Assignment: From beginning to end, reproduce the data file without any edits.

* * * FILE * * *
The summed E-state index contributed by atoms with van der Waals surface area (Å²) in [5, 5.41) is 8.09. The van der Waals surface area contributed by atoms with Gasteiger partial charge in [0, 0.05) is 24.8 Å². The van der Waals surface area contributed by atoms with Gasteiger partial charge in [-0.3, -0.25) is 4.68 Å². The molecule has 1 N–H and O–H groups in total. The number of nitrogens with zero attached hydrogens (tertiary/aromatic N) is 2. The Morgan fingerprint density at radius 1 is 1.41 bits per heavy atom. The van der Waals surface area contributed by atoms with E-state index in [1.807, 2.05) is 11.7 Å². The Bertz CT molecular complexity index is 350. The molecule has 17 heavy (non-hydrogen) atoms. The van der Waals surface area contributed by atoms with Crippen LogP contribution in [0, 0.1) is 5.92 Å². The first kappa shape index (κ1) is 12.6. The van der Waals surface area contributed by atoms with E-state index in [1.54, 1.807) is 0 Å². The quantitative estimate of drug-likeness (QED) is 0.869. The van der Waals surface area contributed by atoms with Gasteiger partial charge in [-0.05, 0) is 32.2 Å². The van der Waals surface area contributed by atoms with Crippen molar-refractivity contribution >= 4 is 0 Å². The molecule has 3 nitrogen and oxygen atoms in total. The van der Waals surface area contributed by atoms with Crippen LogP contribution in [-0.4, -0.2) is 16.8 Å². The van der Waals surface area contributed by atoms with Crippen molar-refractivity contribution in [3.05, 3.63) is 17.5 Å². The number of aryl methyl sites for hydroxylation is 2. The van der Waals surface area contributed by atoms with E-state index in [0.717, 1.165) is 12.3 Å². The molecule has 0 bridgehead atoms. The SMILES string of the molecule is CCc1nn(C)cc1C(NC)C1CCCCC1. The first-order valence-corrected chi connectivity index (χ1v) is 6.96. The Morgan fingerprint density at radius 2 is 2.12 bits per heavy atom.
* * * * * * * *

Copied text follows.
The summed E-state index contributed by atoms with van der Waals surface area (Å²) in [5, 5.41) is 8.09. The van der Waals surface area contributed by atoms with Gasteiger partial charge in [0, 0.05) is 24.8 Å². The van der Waals surface area contributed by atoms with Gasteiger partial charge in [-0.3, -0.25) is 4.68 Å². The molecule has 1 N–H and O–H groups in total. The number of nitrogens with zero attached hydrogens (tertiary/aromatic N) is 2. The Morgan fingerprint density at radius 1 is 1.41 bits per heavy atom. The van der Waals surface area contributed by atoms with E-state index in [1.807, 2.05) is 11.7 Å². The Bertz CT molecular complexity index is 350. The molecule has 17 heavy (non-hydrogen) atoms. The van der Waals surface area contributed by atoms with Crippen LogP contribution in [0, 0.1) is 5.92 Å². The first kappa shape index (κ1) is 12.6. The van der Waals surface area contributed by atoms with E-state index in [1.54, 1.807) is 0 Å². The quantitative estimate of drug-likeness (QED) is 0.869. The van der Waals surface area contributed by atoms with Gasteiger partial charge in [-0.05, 0) is 32.2 Å². The van der Waals surface area contributed by atoms with Crippen molar-refractivity contribution >= 4 is 0 Å². The molecule has 3 nitrogen and oxygen atoms in total. The van der Waals surface area contributed by atoms with Crippen LogP contribution in [-0.4, -0.2) is 16.8 Å². The van der Waals surface area contributed by atoms with Crippen molar-refractivity contribution in [3.05, 3.63) is 17.5 Å². The number of aryl methyl sites for hydroxylation is 2. The van der Waals surface area contributed by atoms with E-state index in [0.717, 1.165) is 12.3 Å². The molecule has 0 bridgehead atoms. The SMILES string of the molecule is CCc1nn(C)cc1C(NC)C1CCCCC1. The first-order valence-corrected chi connectivity index (χ1v) is 6.96. The Morgan fingerprint density at radius 2 is 2.12 bits per heavy atom.